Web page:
Running is excellent for our physical and mental health. It awakens our inner competitor: we want to win! And we also want the best kit available, which is why the global running footwear market will exceed £55Bn in 2020. But what happens between runs after those expensive trainers are unlaced?
The lost training and racing time identified in our survey must hit runners’ performance. We all need smart foot health routines but runners are at an increased risk of and must address three important questions:
- Warm-ups and cool-downs: How much stretching are you really doing?
- Recovery Footwear: What do you wear between training and racing?
- Rest: Are you listening to your body, treating it with respect and getting enough rest?
What About Recovery?
In oratory, the spaces left between words can be as important as the words themselves. Is the recovery between bouts of racing and training just as important to runners’ performance? The WarOnFootPain and footwear brand Aussie Soles visited the 2020 National Running Show to answer this question. Interviewing 200+ runners, we have conducted a fascinating survey of training habits, pain and recovery routines. Here are some of the findings:
- More than 1/3 of runners that were interviewed suffered from Plantar Fasciitis/ Fasciopathy (PF).
- 32 days of training and competing per runner was lost on average in the last 12 months.
- Only 4% of PF sufferers are aware of the need to slip into arch support for their first step of the day.
- 66% of pain-free runners practiced post-exercise recovery.
We asked the runners about their best tips to avoid foot pain and listed them out for you below.
7 Most Popular Foot Pain Tips From Runners:
- Make sure you rest properly between long runs.
- Wear the most suitable and comfortable trainers you can afford: it is the only thing between you and the road.
- Get your foot pain checked and get professional advice straight away.
- Stop when it hurts, do not “push” through the pain.
- Do weightlifting and cross training to build muscle strength.
- Foam rolling and roller balls are great for recovery.
- Listen to your body!
The Best Recovery Tip
We selected the tip that we thought was the best and most comprehensive:
“Never run through severe pain or injury. Change shoes every year to 2 years depending on usage. Mix off and on road running, mix distances and speeds. Listen to your body and rest if tired or ill. Run on fresh legs first thing in the morning.”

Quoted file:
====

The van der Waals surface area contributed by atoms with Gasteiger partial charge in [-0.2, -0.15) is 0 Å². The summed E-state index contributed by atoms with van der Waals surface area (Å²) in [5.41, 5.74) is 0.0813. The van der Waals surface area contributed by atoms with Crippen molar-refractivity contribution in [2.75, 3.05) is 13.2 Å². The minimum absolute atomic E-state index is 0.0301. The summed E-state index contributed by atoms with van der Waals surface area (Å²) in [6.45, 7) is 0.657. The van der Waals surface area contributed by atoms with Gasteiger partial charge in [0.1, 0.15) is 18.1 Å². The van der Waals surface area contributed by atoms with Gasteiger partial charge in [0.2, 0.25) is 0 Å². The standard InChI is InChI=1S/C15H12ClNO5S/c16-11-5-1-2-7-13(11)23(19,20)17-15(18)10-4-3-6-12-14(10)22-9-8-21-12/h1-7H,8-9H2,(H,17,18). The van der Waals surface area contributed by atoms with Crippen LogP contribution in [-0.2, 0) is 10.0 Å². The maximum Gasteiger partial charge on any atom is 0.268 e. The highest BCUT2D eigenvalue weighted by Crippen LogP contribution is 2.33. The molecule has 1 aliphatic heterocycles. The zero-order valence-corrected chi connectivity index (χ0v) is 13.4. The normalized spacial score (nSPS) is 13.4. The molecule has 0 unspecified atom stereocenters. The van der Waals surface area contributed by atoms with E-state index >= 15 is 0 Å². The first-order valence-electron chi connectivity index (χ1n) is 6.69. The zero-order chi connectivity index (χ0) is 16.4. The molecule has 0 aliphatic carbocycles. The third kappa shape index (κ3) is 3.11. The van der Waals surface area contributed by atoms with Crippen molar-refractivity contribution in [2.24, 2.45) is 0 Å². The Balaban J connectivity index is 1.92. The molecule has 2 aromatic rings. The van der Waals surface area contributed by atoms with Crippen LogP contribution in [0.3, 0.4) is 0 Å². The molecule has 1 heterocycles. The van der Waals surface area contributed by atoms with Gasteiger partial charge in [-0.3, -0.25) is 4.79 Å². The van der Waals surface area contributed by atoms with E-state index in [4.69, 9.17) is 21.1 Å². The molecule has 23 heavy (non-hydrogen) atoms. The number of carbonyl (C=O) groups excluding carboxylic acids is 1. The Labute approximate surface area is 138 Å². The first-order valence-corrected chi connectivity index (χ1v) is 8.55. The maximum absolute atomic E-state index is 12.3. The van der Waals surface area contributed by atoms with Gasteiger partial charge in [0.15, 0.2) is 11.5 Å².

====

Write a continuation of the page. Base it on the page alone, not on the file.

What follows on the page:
Sally Mortleman, GB Runner and IronWoman
The Top 3 most popular recovery products among runners were rollers, mobility balls and stretching bands while 3 top recovery practices included:
- 14% of respondents wear recovery footwear with built-in arch support;
- 25% wear compression socks like these foot pump socks from Healthy Step;
- 21% use physio tape available from companies such as D3tape.
The Podiatrists View
“Don’t run through pain, all you are doing is more soft tissue damage. Rest. And if the pain persists then see a professional immediately,” said podiatrist and author David Tollafield.
Sports specialist and former NHS podiatrist Dave James observed that for runners reporting “plantar fascia and Achilles’ tendon pain, time away from running is short”. Are they returning from injury too soon? James also noted, that “44% of respondents don’t wear any kind of orthotic or arch support footwear”. This is very concerning given our findings from the College of Podiatry conference last November where WarOnFootPain surveyed over 150 podiatrists on foot pain treatment. David Tollafield reviewed that survey highlighting that “97% of podiatrists would recommend arch support for prevention of and recovery from plantar fasciitis”.
The Physio/Bio-mechanical Podiatrist’s view
“The number and type of injuries doesn’t surprise me. Recovery methods are a concern. Why do runners spend so much on trainers but then forget to wear recovery footwear?” says Michael Thompson of Bristol Physio. On reviewing the top tips he said: “Runners should not roll their feet on an ice bottle as the shape will not massage the plantar fascia properly. Better to use a golf ball or pediroller. The technique is key: roll the ball under the arch while keeping your toes up!”
The Artist’s view
“The human foot is a masterpiece of engineering and a work of art.”
Leonardo da Vinci
Send us your thoughts and questions via ‘Leave a Reply’ link below, we think this conversation is important for promotion of podiatry and foot health.